KFC calamity? Chicago newspaper claims to have seen culinary world’s Loch Ness Monster

It’s the original recipe Colonel Harland Sanders developed in 1939 for his roadside restaurant in Corbin, Ky., the one with 11 herbs and spices that launched today’s 20,000-location KFC. The Chicago Tribune has published what it says is the top-secret recipe, which a freelance writer got during a visit with Sanders’ nephew, Joe Ledington, a 67-year-old retired school teacher outside Corbin.

Harland Sanders

Ledington told writer Jay Jones he’d found the recipe, handwritten in blue ink, tucked inside a photo album he inherited from his aunt, Sanders’ second wife. The newspaper included a photo of it with a story today about the Harland Sanders Cafe and Museum in Corbin.

But as even the daily points out, many others have claimed to have seen what KFC calls one of America’s most valuable trade secrets. “But no one’s ever been right,” the company told the Tribune.

KFC keeps the original recipe, on a yellowing piece of paper, in a vault it upgraded after a highly public-relationized 2008 transfer of the document involving an armored car and a lockbox marked top secret chained to a security expert’s wrist.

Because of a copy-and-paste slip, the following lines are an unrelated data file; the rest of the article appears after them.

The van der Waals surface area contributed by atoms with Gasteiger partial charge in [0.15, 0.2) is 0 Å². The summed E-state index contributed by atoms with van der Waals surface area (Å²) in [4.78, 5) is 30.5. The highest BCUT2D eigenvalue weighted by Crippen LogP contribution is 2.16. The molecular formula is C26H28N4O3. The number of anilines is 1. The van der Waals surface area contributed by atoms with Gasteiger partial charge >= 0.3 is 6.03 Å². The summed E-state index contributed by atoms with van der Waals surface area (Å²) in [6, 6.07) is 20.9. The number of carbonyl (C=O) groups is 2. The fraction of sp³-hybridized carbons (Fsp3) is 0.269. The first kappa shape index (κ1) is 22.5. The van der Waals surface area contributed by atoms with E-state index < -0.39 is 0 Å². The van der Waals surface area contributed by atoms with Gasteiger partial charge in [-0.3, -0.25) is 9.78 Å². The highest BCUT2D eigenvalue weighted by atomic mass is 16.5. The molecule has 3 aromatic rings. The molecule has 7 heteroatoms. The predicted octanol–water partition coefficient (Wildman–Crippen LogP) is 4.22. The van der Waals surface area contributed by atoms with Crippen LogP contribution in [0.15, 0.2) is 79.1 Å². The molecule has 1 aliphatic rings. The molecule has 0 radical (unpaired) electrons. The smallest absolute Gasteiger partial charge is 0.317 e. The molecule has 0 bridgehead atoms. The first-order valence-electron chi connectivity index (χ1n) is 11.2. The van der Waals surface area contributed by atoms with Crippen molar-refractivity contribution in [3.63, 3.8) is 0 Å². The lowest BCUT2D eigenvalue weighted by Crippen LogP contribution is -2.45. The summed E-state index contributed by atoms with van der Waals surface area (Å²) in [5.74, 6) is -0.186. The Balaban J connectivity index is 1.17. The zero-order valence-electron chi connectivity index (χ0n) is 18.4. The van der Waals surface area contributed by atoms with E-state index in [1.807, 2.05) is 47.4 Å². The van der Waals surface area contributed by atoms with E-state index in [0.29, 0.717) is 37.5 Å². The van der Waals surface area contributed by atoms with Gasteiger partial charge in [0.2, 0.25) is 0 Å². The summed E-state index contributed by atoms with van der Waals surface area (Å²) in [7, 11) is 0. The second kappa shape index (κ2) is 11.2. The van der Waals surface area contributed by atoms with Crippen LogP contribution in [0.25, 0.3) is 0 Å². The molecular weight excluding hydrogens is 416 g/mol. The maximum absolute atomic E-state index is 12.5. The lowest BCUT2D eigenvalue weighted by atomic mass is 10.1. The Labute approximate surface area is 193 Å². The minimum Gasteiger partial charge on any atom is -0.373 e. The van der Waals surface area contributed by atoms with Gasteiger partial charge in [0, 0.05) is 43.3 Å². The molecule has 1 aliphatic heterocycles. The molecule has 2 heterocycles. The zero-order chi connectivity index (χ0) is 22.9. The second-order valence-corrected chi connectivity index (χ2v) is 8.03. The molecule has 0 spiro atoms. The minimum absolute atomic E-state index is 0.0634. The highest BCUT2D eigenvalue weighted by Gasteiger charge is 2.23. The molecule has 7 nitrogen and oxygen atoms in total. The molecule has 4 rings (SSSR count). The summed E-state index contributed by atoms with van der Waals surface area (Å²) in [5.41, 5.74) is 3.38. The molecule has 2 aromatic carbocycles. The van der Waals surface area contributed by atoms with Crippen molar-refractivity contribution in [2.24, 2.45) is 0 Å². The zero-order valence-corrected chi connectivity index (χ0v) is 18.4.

But for pure PR value, the Coca-Cola Co. is miles ahead. The vault holding Coke’s secret formula is at the heart of a tourist attraction in the company’s corporate hometown of Atlanta. Here’s the exterior:

Coca Cola vault

About that other myth

There have been 1,081 sightings of the Loch Ness Monster in a Scottish lake, including the most recent, in a Daily Mail story only yesterday about Calley Tulleth, 28, a housekeeper who claimed to have seen the creature from the balcony of her vacation rental above the lake. “It’s not often you see a monster while on holiday,” she told the newspaper, in the understatement of the year.

In the photo, top: those are the two legends — Nessie and Sanders.

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